Living in a low return world

Sometimes it is hard for investors to take their eyes off of the recent goings on in the markets, and now in Washington, to think about the really big picture trends that are driving markets. I recently came across a couple of longer articles that highlight the challenges investors will face in what is increasingly looking to be a low-return world.

Ironically one of the reasons why future returns are likely to be lower than have been in prior centuries is due in part to our increasing wealth. William Bernstein writing in the September/October 2013 Financial Analysts Journal* has a piece entitled: “The Paradox of Wealth.” The abstract reads:

A recent FAJ article by Laurence Siegel painted a sunny picture of the world’s economic and environmental future. Although the author agrees with Siegel’s analysis, his optimism does not extend to security returns; both theory and long-run empirical data support the notion that economic growth lowers security returns by reducing impatience for consumption and altering the supply–demand dynamics of capital—the price of living in an increasingly prosperous, safe, healthy, and intellectually gratifying world.

The article is a must-read in part because it belies the idea that we can naively extrapolate past returns into the future. We live in a world that is technologically (and demographically) quite different from that a century ago, let alone longer than that. This issue I took up in my book Abnormal Returns: Winning Strategies from the Frontlines of the Investment Blogosphere where I wrote:

Second and more important, what relevance do equity returns from these early periods really have to us today? The process of equity investing was very different back then. It took a much more intrepid investor to invest in equities in those earlier times. Information was scarcer, and the costs were much higher. Equities must have seemed like a much more speculative proposition back then than they do today. Today we have nearly unlimited data, nearly free commissions, and the ability to trade stocks with a mouse click. Today’s equity investor is no longer facing the hurdles an investor a century ago would have faced. We should therefore take these long-run estimates of the ERP with a big grain of salt.

Just as technology and wealth is changing the world we live in so is demographics. Neils Jensen in the Absolute Return Letter looks at the headwinds and tailwinds of demographics for the globe’s economy and financial markets. In the developed world the implication is that a rapidly aging population will put a damper on equity market returns for some time to come. The picture in the emerging markets is more mixed but there is an opportunity for multi-national countries to serve the world’s growing middle class. Jensen writes:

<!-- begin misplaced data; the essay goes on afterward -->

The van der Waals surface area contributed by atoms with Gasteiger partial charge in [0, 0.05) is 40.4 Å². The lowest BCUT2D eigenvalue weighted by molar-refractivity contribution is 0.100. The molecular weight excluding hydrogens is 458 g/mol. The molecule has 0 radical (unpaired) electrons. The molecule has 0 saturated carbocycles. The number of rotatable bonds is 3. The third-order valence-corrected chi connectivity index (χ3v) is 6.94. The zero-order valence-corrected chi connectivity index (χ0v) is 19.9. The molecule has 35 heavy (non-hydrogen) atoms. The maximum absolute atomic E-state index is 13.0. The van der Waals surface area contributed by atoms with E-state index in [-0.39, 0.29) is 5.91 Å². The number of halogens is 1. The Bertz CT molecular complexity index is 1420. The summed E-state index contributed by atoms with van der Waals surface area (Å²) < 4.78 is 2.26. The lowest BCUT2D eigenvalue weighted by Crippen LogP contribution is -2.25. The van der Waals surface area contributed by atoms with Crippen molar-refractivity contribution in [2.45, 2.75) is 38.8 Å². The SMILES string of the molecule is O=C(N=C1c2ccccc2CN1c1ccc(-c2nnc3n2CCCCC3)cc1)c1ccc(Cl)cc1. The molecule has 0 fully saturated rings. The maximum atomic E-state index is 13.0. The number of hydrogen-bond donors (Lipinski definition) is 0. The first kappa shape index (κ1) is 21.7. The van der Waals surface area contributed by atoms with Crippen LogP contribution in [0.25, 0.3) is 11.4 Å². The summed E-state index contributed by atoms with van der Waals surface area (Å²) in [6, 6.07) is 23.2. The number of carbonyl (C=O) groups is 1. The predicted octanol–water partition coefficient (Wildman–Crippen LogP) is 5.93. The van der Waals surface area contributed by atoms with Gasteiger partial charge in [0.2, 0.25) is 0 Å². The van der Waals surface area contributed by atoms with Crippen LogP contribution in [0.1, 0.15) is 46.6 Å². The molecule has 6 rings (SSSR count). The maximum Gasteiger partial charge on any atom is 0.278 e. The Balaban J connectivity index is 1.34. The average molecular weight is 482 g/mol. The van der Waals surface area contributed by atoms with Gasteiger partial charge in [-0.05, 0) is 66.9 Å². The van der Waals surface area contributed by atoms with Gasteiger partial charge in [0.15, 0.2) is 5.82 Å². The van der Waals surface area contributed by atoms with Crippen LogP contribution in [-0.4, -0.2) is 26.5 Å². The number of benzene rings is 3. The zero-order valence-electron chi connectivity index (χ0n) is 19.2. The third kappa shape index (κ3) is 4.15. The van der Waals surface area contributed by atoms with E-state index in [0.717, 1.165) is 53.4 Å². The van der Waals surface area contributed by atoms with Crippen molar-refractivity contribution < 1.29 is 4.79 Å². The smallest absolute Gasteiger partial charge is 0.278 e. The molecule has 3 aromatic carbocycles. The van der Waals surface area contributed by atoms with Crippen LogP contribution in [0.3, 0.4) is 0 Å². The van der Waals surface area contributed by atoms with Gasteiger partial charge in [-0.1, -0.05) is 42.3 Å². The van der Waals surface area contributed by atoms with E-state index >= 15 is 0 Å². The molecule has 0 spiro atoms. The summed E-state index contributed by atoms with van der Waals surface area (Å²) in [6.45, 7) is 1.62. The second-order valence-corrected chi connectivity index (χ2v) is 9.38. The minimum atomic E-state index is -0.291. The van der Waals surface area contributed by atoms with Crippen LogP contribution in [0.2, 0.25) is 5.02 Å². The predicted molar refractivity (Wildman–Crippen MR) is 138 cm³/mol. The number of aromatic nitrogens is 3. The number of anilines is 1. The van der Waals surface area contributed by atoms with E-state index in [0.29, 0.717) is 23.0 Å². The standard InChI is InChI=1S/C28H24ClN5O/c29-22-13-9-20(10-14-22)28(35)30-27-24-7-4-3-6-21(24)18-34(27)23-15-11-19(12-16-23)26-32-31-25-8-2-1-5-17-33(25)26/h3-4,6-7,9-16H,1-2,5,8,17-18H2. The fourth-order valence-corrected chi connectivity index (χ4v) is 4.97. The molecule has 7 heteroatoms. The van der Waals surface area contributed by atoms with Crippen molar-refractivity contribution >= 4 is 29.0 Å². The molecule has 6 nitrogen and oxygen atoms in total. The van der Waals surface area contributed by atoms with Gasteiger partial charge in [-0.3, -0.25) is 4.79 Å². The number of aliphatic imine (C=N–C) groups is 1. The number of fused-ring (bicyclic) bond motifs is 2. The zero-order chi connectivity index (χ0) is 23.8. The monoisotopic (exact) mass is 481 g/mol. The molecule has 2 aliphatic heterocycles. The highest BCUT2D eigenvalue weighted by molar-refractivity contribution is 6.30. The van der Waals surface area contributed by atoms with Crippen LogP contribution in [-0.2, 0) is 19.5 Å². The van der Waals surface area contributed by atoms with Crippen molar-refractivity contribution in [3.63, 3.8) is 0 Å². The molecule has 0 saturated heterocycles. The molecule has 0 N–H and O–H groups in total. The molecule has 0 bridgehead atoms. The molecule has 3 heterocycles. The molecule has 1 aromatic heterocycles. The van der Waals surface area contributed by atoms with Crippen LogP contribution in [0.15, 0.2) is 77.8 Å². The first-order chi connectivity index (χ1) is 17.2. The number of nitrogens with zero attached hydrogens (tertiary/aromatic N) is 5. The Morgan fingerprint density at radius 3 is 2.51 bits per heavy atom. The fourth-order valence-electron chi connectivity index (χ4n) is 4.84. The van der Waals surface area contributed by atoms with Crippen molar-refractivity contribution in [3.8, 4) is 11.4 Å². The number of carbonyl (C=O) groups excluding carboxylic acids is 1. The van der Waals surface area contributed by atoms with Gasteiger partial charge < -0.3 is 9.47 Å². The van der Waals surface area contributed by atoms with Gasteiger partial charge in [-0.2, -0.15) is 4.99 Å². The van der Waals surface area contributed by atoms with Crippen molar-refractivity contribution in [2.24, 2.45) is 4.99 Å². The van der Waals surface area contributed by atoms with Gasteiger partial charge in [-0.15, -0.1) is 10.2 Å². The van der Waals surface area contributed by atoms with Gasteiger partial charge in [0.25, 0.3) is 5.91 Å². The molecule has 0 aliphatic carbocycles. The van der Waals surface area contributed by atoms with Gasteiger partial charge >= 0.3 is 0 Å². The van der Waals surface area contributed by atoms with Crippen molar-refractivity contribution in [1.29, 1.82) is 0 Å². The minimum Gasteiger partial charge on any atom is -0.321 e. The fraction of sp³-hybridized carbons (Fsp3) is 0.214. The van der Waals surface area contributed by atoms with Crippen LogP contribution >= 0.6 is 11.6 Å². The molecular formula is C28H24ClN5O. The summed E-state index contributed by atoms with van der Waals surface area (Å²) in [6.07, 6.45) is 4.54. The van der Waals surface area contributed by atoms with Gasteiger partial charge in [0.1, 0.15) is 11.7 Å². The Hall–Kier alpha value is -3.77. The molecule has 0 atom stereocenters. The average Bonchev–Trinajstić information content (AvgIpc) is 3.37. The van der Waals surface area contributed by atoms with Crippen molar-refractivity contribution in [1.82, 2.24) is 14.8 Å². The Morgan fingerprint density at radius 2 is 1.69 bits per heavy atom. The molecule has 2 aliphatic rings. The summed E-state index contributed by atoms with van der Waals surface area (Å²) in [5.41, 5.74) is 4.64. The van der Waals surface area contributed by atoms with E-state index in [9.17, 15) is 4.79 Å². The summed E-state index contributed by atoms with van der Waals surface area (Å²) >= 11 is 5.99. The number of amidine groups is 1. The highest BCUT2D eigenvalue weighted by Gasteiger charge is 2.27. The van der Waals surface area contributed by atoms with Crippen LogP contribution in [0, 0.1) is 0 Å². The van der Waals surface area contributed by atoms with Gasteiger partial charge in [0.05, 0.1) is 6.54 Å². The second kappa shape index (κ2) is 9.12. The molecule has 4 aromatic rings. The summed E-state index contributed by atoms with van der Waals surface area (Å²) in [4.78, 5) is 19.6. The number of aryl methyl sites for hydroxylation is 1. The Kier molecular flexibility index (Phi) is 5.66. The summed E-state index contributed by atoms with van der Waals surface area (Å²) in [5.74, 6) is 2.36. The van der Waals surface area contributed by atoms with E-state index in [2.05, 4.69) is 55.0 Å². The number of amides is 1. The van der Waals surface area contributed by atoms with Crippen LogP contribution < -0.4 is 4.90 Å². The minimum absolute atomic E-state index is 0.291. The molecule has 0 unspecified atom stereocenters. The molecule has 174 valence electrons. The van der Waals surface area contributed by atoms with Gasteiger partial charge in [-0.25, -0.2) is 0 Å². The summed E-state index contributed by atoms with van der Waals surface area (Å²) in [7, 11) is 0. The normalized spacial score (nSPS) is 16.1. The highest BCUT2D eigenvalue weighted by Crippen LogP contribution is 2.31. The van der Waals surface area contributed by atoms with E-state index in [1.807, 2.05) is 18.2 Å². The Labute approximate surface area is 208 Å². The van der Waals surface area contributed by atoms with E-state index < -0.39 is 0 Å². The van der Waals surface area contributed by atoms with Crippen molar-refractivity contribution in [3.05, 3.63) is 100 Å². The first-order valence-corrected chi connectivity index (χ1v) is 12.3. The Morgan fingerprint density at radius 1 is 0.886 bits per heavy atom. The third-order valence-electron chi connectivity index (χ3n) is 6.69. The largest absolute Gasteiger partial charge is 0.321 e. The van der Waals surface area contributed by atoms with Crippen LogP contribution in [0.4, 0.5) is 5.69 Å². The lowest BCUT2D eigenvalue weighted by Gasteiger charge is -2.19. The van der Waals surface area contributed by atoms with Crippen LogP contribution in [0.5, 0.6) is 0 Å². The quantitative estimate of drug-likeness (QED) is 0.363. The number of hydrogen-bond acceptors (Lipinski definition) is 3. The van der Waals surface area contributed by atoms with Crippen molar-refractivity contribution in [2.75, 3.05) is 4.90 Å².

This implies that one needs to interpret the output with care. One example: With few exceptions, the largest companies in the world today are truly global and much less dependent on their home market than they were previously. The fact that Switzerland, and with it most of Europe, will age rapidly over the next 15 years will mean much less to Nestle now than would have been the case 20 or 30 years ago. One therefore needs to look not only at each and every country in terms of where it is in demographic food chain, but also at the constituents making up the local stock market.

Two points. The first is that technology and demography are not destiny. One can come up with any number of scenarios (good and bad) that would disturb this trend towards lower returns. The second is that a low-return world has huge implications for personal financial planning for society as a whole. US pension plans continue to project what seem to be too-high nominal financial market returns. If investors, both large and small, are unable to generate a return on their savings then it may be the case that savings, in addition to lifestyle changes, need to occur to allow for comfortable retirements. As Bernstein notes technology certainly plays a positive role here but so would a mandatory savings regime.

These trends are longer term in nature and much will happen in the meantime to perturb financial markets. However as you go about thinking about working and financial lives keep in mind that while much in our lives has improved we cannot assume that financial market returns will provide us with abundant returns to boot.

*I also found an earlier, ungated version of the paper here:  http://larrysiegeldotorg.files.wordpress.com/2012/01/the-paradox-of-wealth-v2-formatted.pdf.

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